Extra weight means extra loading of the spinal discs which can lead to back pain. A study of 2,599 Chinese volunteers found that, in people with back pain, disc degeneration was associated with an elevated BMI and the researchers suggested that in addition to the burden of extra weight, the extra fat cells might play a role by causing chronic low- grade inflammation of the spine.

“Being even a bit overweight can negatively impact metabolic health, which is also associated with higher levels of musculoskeletal pain,” said physiotherapist Chris Martey. “Losing a few pounds if you need to is very helpful for back and joints.”

You will find running easier

Researchers first realized the impact of carrying extra weight 40 years ago when a study by the University of Georgia showed that runners asked to carry an additional half stone in a harness attached to their backs ran 89m less in a 12-minute running trial, meaning they slowed by 1.4 seconds per mile for every additional pound they carried.

A more recent study by exercise scientists at the National and Kapodistrian University of Athens showed that losing half a stone resulted in a 3.1% improvement over a 3,000m running trial. “Excess body weight in the form of too much fat is extra baggage and runners pay the penalty for lugging around an extra half stone or more,” said Prof Brewer. “It not only slows them down but affects how efficiently their bodies are able to use oxygen which makes the activity seem harder.”

You want to stabilize your body’s blood sugar levels

In most people of a healthy weight, the hormone insulin slows the release of fatty acids into the bloodstream, suppresses glucose production in the liver and helps muscles to use glucose, all of which keep blood sugar under control. However, excess weight interferes with this process, raising the risk of type 2 diabetes.

As part of a study by the Norfolk and Norwich University Hospital and the University of East Anglia, those who lost half a stone and increased their levels of exercise over two years reduced the risk of diabetes by up to 47% for those considered at risk of getting the condition.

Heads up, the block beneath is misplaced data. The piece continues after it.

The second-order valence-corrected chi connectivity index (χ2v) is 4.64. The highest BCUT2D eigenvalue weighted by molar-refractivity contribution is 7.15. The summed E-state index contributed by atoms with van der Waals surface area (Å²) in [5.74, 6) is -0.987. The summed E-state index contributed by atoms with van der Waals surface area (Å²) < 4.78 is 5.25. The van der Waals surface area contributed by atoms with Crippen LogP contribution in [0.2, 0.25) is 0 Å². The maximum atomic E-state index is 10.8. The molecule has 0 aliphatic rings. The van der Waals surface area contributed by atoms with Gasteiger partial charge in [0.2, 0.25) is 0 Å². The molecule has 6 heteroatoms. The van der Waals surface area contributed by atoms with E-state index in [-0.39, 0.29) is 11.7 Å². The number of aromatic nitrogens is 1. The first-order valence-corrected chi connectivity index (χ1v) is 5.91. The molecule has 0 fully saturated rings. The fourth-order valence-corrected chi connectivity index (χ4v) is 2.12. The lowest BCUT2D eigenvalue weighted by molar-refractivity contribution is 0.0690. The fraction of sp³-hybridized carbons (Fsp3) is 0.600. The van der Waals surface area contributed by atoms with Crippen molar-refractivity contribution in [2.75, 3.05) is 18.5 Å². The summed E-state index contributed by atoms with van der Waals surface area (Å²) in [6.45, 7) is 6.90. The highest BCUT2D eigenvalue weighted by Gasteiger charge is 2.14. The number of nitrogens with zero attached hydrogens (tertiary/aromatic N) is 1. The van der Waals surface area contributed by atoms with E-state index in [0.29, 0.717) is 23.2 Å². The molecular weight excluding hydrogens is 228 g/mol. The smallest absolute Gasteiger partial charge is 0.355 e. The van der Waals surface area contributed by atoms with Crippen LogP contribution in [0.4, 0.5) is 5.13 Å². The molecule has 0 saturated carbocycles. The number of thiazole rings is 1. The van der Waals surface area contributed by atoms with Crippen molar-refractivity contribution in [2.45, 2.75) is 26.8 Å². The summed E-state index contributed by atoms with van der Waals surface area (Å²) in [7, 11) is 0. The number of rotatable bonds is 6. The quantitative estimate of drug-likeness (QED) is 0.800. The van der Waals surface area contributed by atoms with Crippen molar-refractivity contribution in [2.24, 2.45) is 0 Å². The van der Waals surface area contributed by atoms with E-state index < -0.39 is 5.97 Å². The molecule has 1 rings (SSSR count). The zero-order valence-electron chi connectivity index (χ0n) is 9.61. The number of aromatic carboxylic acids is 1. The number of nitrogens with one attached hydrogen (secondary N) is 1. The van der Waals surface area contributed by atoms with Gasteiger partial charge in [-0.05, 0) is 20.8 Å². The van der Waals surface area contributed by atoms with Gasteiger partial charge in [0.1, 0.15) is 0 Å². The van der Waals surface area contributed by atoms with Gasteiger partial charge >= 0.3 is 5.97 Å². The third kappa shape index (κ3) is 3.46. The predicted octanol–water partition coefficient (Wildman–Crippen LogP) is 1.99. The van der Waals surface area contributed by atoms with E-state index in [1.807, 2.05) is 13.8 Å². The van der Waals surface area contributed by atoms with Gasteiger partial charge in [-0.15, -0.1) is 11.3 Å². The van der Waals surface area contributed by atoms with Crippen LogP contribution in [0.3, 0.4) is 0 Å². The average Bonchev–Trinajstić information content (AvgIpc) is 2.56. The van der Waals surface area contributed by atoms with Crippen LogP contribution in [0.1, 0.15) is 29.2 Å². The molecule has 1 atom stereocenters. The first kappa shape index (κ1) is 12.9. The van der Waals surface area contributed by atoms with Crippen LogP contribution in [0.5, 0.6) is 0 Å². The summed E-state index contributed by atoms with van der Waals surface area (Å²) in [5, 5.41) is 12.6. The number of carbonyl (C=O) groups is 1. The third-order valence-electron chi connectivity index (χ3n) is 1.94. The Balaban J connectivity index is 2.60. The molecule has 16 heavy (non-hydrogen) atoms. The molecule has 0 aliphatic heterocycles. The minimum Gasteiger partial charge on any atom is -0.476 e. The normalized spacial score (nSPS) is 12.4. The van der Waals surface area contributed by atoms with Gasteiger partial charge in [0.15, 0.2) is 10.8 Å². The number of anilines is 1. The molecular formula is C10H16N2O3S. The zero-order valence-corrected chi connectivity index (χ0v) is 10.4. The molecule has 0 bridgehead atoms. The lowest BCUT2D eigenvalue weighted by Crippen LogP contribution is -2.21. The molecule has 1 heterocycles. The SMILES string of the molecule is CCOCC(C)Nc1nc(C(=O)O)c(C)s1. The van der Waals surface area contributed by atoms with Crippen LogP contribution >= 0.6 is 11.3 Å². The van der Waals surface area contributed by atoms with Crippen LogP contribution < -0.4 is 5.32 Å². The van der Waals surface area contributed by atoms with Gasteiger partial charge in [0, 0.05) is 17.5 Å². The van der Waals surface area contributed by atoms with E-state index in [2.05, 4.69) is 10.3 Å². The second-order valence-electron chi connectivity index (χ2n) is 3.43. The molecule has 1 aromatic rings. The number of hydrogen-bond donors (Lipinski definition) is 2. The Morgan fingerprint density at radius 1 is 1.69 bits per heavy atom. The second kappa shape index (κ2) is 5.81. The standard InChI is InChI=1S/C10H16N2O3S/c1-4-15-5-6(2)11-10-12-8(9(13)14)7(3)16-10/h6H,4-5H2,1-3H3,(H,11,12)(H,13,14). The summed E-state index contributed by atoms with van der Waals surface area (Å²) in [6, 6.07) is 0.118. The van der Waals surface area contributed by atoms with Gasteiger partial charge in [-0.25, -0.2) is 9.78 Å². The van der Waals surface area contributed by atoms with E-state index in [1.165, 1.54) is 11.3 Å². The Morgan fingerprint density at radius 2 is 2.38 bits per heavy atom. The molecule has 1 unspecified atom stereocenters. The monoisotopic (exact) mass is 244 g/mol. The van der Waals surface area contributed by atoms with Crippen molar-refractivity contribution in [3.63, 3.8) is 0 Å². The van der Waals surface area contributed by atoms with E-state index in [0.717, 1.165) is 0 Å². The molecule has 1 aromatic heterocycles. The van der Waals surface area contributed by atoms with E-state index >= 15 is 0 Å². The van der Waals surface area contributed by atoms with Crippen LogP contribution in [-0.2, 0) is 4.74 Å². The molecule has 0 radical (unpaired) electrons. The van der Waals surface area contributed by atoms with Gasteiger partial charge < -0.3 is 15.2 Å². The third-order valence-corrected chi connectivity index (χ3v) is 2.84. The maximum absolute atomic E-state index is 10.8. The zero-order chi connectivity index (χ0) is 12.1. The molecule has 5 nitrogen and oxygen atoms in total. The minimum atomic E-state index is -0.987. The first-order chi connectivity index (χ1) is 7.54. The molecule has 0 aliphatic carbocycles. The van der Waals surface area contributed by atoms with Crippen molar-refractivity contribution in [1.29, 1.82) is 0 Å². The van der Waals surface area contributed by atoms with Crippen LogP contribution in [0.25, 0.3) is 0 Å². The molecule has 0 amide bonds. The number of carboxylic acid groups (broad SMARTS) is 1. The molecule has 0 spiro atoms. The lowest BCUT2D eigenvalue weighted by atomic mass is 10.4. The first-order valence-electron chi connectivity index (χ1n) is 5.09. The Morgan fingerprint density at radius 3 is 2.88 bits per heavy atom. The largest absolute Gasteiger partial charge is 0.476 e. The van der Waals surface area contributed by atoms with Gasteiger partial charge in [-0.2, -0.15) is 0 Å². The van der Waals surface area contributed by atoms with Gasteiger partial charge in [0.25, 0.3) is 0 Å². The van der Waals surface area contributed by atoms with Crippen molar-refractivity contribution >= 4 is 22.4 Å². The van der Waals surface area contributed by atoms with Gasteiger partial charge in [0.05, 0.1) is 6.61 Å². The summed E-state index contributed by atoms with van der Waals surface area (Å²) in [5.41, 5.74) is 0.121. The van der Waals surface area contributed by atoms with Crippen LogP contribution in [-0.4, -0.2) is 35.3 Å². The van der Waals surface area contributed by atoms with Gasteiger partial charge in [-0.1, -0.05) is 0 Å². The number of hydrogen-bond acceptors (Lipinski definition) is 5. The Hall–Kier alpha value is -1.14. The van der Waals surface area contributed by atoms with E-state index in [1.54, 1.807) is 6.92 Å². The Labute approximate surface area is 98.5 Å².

Your risk of heart disease will be reduced

Being metabolically healthy means you have the correct levels of blood sugar, cholesterol, blood pressure and waist circumference to protect against heart disease, diabetes and stroke. If you are overweight, your metabolic health usually declines, but even losing a small amount of weight can get you back on track.

Data from 7,670 adults in the United States found that obese adults who lost 20% of their weight were 53% less likely to have metabolic syndrome, the umbrella term for a range of risk factors for cardiovascular disease and type 2 diabetes. The study also shows losing just half a stone reduced their risk by 22%.

Your blood pressure will be lowered

Extra weight raises the workload of the heart and increases blood pressure. By losing weight you can lower both systolic and diastolic blood pressure and significantly reduce high blood pressure. According to the British Heart Foundation, losing weight is all most people need to do to keep blood pressure down.

You will lower your risk of some types of cancer

Too much extra weight raises your risk of some types of cancer, partly by affected levels of hormones that can help cancers develop. For example, fatty tissue it is known to produce excess amounts of estrogen, high levels of which have been linked with raised risks of breast, ovarian, endometrial and other cancers.

“Raised levels of insulin in overweight people are also associated with an increased risk of certain cancers,” said Roy Taylor, a professor of medicine and metabolism at Newcastle University. “These include colon kidney, prostate and endometrial cancers.”

One investigation conducted by the Harvard TC Chan School of Public Health and the American Cancer Society, researchers analyzed data taken from 10 studies on 180,885 women who were 50 and older, tracking them over a 10-year period. During that time there were 6,930 cases of breast cancer.

Women who lost between 4.5kg and 9kg (10-20lbs) of excess weight had a 16% lower risk of breast cancer and those who lost 9kg or more reduced their risk by more than 26%. But woman who lost between 2kg and 4.5kg (4.4lb and 10lbs) also cut their risk of breast cancer by 13%.